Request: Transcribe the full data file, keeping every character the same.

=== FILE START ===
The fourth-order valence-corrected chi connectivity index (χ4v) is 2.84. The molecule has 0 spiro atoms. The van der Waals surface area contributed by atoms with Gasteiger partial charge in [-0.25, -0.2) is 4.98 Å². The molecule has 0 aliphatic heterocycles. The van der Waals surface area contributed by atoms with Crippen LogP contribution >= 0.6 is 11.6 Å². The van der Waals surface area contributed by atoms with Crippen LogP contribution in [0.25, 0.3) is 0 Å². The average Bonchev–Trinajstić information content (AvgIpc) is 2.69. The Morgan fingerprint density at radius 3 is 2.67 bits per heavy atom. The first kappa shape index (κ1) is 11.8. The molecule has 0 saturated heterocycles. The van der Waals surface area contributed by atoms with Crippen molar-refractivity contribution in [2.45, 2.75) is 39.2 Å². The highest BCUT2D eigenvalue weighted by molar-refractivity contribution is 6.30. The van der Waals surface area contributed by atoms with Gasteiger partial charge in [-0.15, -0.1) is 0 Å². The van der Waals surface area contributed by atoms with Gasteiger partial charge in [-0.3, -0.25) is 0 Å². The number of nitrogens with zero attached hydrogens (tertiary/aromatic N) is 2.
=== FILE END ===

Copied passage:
The fourth-order valence-corrected chi connectivity index (χ4v) is 2.84. The molecule has 0 spiro atoms. The van der Waals surface area contributed by atoms with Gasteiger partial charge in [-0.25, -0.2) is 4.98 Å². The molecule has 0 aliphatic heterocycles. The van der Waals surface area contributed by atoms with Crippen LogP contribution >= 0.6 is 11.6 Å². The van der Waals surface area contributed by atoms with Crippen LogP contribution in [0.25, 0.3) is 0 Å². The average Bonchev–Trinajstić information content (AvgIpc) is 2.69. The Morgan fingerprint density at radius 3 is 2.67 bits per heavy atom. The first kappa shape index (κ1) is 11.8. The molecule has 0 saturated heterocycles. The van der Waals surface area contributed by atoms with Crippen molar-refractivity contribution in [2.45, 2.75) is 39.2 Å². The highest BCUT2D eigenvalue weighted by molar-refractivity contribution is 6.30. The van der Waals surface area contributed by atoms with Gasteiger partial charge in [-0.15, -0.1) is 0 Å². The van der Waals surface area contributed by atoms with Gasteiger partial charge in [-0.3, -0.25) is 0 Å². The number of nitrogens with zero attached hydrogens (tertiary/aromatic N) is 2.